North Korea jacks up home electric bills

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North Korea jacks up home electric bills

The North Korean government has dramatically raised electricity prices for ordinary households, apparently to replenish the state coffers after UN Security Council sanctions put a chokehold on revenues, particularly from coal exports.

Several South Korean government officials who spoke with the JoongAng Ilbo on the condition of anonymity Wednesday said electricity fees were raised in November 2017 from 3 won (0.3 cents) per kilowatt hour to 30 to 50 won per kilowatt hour. One source said the North has newly implemented a progressive billing system, charging people more per unit after they use 100 kilowatts.

To encourage households to use less electricity, North Korean authorities were said to have ordered every household to install an electric meter, while forcing those who don’t have one to buy one.

“The North used to provide electricity at a really low price, so low that it was considered almost free,” the South Korean official said. That changed in November 2017, two months after the UN Security Council instituted a ban on imports of North Korean coal, the official continued. From that point on, the North stopped charging households a flat rate and started charging by the amount of electricity used.

UN Security Council Resolution 2375 was passed in September 2017 and the North Korean government had to find ways to keep its coal industry going. It started buying coal through the state budget, but because the coffers were running low, eventually came to the conclusion it would raise electricity fees and collect more taxes.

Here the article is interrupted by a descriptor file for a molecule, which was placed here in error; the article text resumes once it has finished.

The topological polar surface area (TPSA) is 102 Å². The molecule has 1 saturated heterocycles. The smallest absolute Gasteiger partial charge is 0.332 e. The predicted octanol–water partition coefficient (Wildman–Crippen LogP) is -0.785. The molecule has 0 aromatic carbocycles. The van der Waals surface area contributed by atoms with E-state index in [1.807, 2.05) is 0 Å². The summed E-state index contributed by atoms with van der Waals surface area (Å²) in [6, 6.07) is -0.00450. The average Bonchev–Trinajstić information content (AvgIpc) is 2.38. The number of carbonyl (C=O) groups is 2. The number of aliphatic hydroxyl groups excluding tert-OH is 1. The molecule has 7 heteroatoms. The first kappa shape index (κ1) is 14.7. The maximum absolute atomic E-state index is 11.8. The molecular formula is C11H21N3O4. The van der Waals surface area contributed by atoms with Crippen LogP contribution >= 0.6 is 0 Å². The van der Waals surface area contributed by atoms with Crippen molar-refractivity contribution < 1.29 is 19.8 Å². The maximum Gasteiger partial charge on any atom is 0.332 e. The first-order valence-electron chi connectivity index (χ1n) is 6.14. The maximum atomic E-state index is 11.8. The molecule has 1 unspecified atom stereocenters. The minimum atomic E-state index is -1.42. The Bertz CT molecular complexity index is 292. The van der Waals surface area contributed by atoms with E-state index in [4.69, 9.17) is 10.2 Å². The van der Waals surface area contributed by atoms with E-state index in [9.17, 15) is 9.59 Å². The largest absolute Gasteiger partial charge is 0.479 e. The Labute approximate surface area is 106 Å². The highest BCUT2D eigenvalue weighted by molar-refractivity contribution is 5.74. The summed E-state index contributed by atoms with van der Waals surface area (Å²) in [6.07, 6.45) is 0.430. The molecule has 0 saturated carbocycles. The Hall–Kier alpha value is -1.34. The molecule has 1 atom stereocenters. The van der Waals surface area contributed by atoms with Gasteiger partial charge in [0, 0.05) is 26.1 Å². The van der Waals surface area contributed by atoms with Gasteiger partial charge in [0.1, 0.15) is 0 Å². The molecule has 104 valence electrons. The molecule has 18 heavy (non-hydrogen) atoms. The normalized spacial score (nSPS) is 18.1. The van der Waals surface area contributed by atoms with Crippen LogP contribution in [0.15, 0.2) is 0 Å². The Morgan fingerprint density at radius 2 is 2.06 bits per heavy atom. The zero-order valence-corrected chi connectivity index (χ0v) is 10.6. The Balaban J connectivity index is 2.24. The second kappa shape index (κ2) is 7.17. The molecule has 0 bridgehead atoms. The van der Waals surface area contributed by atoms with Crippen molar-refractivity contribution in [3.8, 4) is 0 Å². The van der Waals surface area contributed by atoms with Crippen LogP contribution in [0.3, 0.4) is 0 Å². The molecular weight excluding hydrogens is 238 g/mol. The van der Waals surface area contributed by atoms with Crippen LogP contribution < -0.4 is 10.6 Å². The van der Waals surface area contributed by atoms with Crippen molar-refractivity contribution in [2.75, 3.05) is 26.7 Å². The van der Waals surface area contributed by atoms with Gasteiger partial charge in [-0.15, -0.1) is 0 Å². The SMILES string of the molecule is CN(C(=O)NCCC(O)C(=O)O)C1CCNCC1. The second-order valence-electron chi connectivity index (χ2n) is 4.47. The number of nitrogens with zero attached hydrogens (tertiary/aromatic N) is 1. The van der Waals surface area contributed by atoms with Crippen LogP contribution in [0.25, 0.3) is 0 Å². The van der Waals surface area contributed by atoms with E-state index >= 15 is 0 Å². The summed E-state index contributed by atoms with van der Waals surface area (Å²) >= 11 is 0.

In the backdrop of that decision, said a second local government official, was the fact that North Korean coal miners were turning to a more lucrative business, gold-mining, and that also threatened coal output.

“The North sees coal mining as its lifeline,” said the second source. “If that industry grinds to a halt, it would affect electricity production at thermoelectric power plants, which would then affect factories.”

Chin Hee-gwan, a professor of unification studies at Inje University in Gimhae, South Gyeongsang, said North Korean authorities were aware people had cash stashed away when it decided to charge more for electricity.

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